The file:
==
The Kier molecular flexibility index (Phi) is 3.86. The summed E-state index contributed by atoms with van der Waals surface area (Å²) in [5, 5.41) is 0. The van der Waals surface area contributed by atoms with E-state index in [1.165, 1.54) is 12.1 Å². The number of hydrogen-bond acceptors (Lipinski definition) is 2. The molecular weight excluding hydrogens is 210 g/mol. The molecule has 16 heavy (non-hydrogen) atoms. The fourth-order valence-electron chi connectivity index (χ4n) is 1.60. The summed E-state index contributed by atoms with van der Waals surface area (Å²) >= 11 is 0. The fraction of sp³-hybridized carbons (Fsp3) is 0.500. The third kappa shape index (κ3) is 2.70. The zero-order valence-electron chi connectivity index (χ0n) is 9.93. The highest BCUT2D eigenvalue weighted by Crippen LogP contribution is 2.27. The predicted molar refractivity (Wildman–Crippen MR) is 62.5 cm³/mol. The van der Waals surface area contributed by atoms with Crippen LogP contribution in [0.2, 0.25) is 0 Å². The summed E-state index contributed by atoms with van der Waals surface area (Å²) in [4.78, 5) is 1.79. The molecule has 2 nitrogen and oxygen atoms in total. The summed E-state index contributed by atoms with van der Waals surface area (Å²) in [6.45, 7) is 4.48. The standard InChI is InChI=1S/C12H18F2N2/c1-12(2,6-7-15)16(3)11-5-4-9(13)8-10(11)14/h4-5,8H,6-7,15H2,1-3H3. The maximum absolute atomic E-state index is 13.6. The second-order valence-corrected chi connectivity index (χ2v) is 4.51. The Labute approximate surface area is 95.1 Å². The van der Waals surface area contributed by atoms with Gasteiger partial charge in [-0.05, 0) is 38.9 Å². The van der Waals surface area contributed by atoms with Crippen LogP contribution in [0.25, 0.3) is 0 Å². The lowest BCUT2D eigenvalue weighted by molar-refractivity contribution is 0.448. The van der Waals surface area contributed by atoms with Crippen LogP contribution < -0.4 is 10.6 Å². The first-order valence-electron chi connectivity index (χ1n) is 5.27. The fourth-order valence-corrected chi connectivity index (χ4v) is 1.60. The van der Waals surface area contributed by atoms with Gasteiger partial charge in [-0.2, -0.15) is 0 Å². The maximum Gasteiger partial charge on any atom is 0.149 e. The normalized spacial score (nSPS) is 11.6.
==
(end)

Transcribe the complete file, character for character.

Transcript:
The Kier molecular flexibility index (Phi) is 3.86. The summed E-state index contributed by atoms with van der Waals surface area (Å²) in [5, 5.41) is 0. The van der Waals surface area contributed by atoms with E-state index in [1.165, 1.54) is 12.1 Å². The number of hydrogen-bond acceptors (Lipinski definition) is 2. The molecular weight excluding hydrogens is 210 g/mol. The molecule has 16 heavy (non-hydrogen) atoms. The fourth-order valence-electron chi connectivity index (χ4n) is 1.60. The summed E-state index contributed by atoms with van der Waals surface area (Å²) >= 11 is 0. The fraction of sp³-hybridized carbons (Fsp3) is 0.500. The third kappa shape index (κ3) is 2.70. The zero-order valence-electron chi connectivity index (χ0n) is 9.93. The highest BCUT2D eigenvalue weighted by Crippen LogP contribution is 2.27. The predicted molar refractivity (Wildman–Crippen MR) is 62.5 cm³/mol. The van der Waals surface area contributed by atoms with Crippen LogP contribution in [0.2, 0.25) is 0 Å². The summed E-state index contributed by atoms with van der Waals surface area (Å²) in [4.78, 5) is 1.79. The molecule has 2 nitrogen and oxygen atoms in total. The summed E-state index contributed by atoms with van der Waals surface area (Å²) in [6.45, 7) is 4.48. The standard InChI is InChI=1S/C12H18F2N2/c1-12(2,6-7-15)16(3)11-5-4-9(13)8-10(11)14/h4-5,8H,6-7,15H2,1-3H3. The maximum absolute atomic E-state index is 13.6. The second-order valence-corrected chi connectivity index (χ2v) is 4.51. The Labute approximate surface area is 95.1 Å². The van der Waals surface area contributed by atoms with Gasteiger partial charge in [-0.05, 0) is 38.9 Å². The van der Waals surface area contributed by atoms with Crippen LogP contribution in [0.25, 0.3) is 0 Å². The lowest BCUT2D eigenvalue weighted by molar-refractivity contribution is 0.448. The van der Waals surface area contributed by atoms with Crippen LogP contribution < -0.4 is 10.6 Å². The first-order valence-electron chi connectivity index (χ1n) is 5.27. The fourth-order valence-corrected chi connectivity index (χ4v) is 1.60. The van der Waals surface area contributed by atoms with Gasteiger partial charge in [-0.2, -0.15) is 0 Å². The maximum Gasteiger partial charge on any atom is 0.149 e. The normalized spacial score (nSPS) is 11.6.